I’ve always been a vegetarian. People often ask me how I manage to stay vegetarian when I travel. Frankly it helps when you are not fussy- when you are just grateful that there is food you can eat rather than whining about taste or texture.
Certain parts of the world are obviously more friendly towards vegetarians than others. Whenever I think I’m travelling somewhere that might push my vegetarian preferences to the limits I do a bit of advance research.
Japan is one of those places that can makeyou feel very lost when it comes to finding vegetarian food – they sell potato chips with fish flakes :(( so when I realized I was travelling there I scoured the net for vegetarian restaurants and options. This was when I found out about Shojin Ryori.
Shojin Ryori is Buddhist style vegetarian cooking that was brought into Japan from China a few hundred years ago. Shojin Ryori believes in using a lot of seasonal vegetables, soybeans, nuts and fruits. I discovered this restaurant called ‘Bon‘ that serves one of the styles (Fucha) of Shojin Ryori in Tokyo.
The restaurant is tucked away in a residential neighbourhood near the Iriya metro station- Tokyo (I printed out the directions from their website and gave it to the taxi driver). From the outside it looked like the restaurant was closed for the day and was beginning to wonder if starvation was really an option. However a couple of local women helped out and it turned out all that needed to be done was to be brave and just open the door and walk in.
On the inside we were taken inside (after a few minutes of waiting in a really nice waiting room in a garden) to a Japanese style room with Tatami mats. If there had been any protocols about how I should have behaved and eaten I probably broke every one of them.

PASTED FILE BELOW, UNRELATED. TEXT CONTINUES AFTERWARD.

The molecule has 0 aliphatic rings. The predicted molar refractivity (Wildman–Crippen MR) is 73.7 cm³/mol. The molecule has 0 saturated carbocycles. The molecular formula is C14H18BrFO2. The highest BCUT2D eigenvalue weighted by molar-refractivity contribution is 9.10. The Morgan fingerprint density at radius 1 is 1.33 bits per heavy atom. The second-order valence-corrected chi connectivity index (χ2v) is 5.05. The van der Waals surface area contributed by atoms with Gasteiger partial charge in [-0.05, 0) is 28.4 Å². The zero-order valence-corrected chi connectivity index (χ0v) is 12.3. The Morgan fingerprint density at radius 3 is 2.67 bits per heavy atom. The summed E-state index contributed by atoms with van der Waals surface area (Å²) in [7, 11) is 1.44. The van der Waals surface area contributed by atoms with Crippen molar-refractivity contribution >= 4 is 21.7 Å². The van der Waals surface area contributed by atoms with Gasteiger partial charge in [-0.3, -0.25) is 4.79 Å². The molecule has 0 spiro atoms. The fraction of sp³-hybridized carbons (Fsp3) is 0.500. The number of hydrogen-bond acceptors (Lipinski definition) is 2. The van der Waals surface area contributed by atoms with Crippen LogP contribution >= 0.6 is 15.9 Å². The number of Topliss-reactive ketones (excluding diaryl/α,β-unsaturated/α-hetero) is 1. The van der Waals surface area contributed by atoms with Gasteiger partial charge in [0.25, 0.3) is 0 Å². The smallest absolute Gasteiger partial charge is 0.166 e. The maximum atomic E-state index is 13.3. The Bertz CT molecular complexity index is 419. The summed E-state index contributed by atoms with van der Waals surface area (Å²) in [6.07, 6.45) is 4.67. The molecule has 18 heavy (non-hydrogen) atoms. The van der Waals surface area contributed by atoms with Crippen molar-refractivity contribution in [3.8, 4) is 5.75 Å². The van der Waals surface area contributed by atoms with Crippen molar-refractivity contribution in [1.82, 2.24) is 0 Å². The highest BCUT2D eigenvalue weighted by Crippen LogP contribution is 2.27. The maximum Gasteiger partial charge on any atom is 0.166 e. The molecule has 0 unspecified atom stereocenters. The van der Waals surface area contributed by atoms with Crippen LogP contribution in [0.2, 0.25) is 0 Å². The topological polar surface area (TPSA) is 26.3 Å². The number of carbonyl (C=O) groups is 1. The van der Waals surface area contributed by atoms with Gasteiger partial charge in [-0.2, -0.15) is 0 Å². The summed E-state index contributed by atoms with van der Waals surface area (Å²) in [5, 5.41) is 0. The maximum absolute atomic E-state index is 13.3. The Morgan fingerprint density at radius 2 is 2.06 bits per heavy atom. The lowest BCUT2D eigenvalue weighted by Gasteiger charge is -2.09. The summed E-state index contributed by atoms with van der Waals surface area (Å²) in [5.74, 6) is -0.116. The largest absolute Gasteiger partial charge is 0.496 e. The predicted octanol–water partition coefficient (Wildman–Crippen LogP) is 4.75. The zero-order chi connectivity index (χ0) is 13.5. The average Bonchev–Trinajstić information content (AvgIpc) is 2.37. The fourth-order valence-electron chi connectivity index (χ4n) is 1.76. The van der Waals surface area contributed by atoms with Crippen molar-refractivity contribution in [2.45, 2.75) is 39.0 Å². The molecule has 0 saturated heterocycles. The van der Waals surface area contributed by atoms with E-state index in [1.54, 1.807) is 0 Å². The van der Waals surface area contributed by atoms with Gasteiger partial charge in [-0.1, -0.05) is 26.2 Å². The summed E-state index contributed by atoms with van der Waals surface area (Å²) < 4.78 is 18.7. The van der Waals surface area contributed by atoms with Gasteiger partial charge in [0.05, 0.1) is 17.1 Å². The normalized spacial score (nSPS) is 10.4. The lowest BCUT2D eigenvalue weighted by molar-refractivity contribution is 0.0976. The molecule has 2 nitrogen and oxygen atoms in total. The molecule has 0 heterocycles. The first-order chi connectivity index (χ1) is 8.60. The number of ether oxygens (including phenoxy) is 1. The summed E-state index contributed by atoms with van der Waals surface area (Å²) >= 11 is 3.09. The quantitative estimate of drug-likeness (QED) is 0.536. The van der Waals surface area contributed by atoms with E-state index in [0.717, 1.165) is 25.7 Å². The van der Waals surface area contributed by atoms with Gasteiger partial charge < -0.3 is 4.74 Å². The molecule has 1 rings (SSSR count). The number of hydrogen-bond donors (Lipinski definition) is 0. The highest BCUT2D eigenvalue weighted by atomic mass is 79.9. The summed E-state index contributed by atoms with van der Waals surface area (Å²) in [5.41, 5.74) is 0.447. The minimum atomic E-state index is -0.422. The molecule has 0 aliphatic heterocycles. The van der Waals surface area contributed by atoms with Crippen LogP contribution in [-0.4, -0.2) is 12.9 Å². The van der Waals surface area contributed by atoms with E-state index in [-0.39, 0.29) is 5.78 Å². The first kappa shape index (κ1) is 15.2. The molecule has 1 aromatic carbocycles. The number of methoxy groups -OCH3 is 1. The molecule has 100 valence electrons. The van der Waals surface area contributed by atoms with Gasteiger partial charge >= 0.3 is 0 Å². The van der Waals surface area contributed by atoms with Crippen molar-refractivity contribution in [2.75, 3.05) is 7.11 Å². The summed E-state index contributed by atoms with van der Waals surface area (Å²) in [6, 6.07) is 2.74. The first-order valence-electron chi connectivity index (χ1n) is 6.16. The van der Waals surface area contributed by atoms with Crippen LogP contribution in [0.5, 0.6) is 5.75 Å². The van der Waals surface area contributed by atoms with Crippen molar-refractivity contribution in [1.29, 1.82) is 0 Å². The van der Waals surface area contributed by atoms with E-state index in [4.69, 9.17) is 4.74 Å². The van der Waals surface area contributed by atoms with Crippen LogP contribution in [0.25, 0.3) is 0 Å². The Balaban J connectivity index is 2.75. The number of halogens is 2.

The first thing that arrived was a cup of hot tea with the traditional sugar sweet.
This was followed by what was called ‘Shao Ping’ or the appetiser course. More than anything else, what captivated me was the care and effort that must have gone into preparing each component of the dish. The vegetables carved carefully and then prepared.
Next was a course of hot soup made from potato flour. This just tasted divine and exquisite and not just because I was extremely hungry.
After this was what was called ‘Shun Kan’- a course of cooked vegetables. Colourful, delicate and exquisitely tasty at this point I thought I was still hungry enough to be able to go through the many courses that remained. And because this was spring there were adequate representations of Sakura or the cherry blossom. There was this one particular item that was some sweet flour coated with nuts and then fried- tasted delicious.
Next was another course of Chinese soup with tofu. This was nourishing and filling. At this point I thought my tummy was slowly filling up.
This was followed by a course of rice and vegetables. Now I thought I was definitely done but the menu card still listed at least 3 more courses to go!
Next was a bowl of chilled sesame tofu and a basket of tempura (even the fried carrots had been carved in to look like french fries).
This was followed by a bowl of rice and green tea. Now I must say the Japanese have a habit of having everything in green tea flavour. Can you imagine Kitkat in green tea flavour? I must say I didn’t very much warm up to the idea of chocolate in green tea flavour (tasted like complan) though the rice tasted great.
Anyway the rice was followed by another course of clear soup and tofu (are you guys going what??? by this time- yes there was THAT much food).
The last item on the agenda was a bowl of fresh fruits. There was also a bowl of pickled vegetables as a side course.
Of course the flip side of Shojin Ryori is that it doesn’t come cheap. The entire course of meal described above cost 5000 yen (INR 2500/ USD 40). But it is quite an experience and definitely something worth trying at least once!
Ladies and Gents we’ve got just 4 alphabets left in the challenge! How are you all holding up?